There are some examples of good practice in avoiding player error here, including consideration for level-up rewards. If the items awarded during level-up go over the limit of the players’ item bag (currently a 350 item limit), they’re not discarded, but the bag just over-fills, keeping all the level-up rewards. Players aren’t assisted in dealing with a full bag, and their attention isn’t drawn to the bag screen, but at least the level-up rewards aren’t discarded.
4. Strive for Familiarity and Consistency in Metaphors
Players should be able to recognise the purpose of an item rather than have to remember it, and using metaphors and familiar real-life objects is a valuable means to achieve learnability and intuitiveness. If players can make valid guesses about the purpose of items because of their appearance, then that is one less thing to tutorialise.
One of the advantages of working within a much-loved brand is in fans bringing prior knowledge on brand-specific elements. The exact purpose and workings of the red and white Poké Ball will be familiar to entire generations, for example, but familiarity breeds contempt, and players new to the franchise can’t be forgotten. Pokémon Go perhaps relies too much on players bringing existing, valid knowledge to the game about the objective of a Trainer, the purpose of Pokédexes, Poké Balls and Pokémon Gyms, and the ability to evolve and battle Pokémon.
Games should also strive for consistency, and perhaps the most blatant of the inconsistencies in Pokémon Go is the use of ‘Pokémon Eggs’ and ‘Lucky Eggs’. Why use the egg metaphor twice in two completely differing contexts, with completely differing mechanics? Pokémon Eggs have to be hatched to give Pokémon using the ‘egg incubators’ (purchasable as IAP), but the ‘lucky eggs’ need no such incubation, and can be used immediately to give an XP bonus. This muddling of ideas again adds barriers to players learning the game quickly and reliably.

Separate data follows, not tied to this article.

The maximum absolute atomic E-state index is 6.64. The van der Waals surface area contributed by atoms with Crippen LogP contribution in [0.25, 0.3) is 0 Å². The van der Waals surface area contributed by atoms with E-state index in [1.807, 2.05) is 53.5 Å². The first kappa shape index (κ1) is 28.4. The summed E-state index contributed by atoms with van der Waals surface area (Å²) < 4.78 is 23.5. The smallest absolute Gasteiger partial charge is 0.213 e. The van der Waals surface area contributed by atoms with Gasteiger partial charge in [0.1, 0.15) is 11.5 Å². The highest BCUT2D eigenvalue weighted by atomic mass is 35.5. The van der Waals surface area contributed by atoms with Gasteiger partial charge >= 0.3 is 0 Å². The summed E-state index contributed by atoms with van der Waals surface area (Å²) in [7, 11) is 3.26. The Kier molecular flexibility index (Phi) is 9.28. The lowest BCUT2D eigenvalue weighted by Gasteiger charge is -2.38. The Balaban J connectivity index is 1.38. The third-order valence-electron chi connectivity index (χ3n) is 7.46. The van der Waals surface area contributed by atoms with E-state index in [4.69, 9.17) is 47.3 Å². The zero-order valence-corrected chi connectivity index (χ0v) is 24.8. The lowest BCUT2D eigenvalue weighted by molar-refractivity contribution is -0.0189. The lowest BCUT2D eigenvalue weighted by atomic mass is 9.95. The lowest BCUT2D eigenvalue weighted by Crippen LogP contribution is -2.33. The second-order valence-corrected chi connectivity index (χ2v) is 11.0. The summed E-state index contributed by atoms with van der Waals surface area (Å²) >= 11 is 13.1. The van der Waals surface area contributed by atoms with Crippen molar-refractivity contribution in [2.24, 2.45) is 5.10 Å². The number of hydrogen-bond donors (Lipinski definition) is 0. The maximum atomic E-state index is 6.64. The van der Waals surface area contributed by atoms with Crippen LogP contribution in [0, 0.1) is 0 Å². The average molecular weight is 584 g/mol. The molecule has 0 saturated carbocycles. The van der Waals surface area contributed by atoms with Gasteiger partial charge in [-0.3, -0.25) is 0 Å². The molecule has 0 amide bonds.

5. Tutorials Should be Context-Specific
Pokémon Gyms and battling is perhaps the poorest part of Pokémon Go from an understandability perspective. Chief culprit of this is the lack of contextualised tutorial content; players can find information about what to do in a Pokémon Battle, but only in the ‘tips’ area next to the settings, not before or during their first Gym battle, or even in the Gym itself. Even then, the ‘tips’ only describe the swipe-to-dodge interaction, not tap to attack, nor tap-and-hold to special attack. Quite why Pokémon Go omits any hint of these absolute fundamentals is baffling.
The effectiveness of tutorial content is significantly reduced by giving information outside of the context in which that information is needed. Players are generally more capable of ascribing meaning to instructions relevant to their immediate situation, rather than ones they haven’t encountered yet, and are therefore more likely to implement and remember these instructions.
One nice implementation of contextual tutorialisation is the short preview of the Pokémon’s attack animation immediately before each capture – which is important to be able to recognise, as this animation signifies a period of invulnerability. Players get a little visual reminder of the attack animation immediately before they need to look out for it.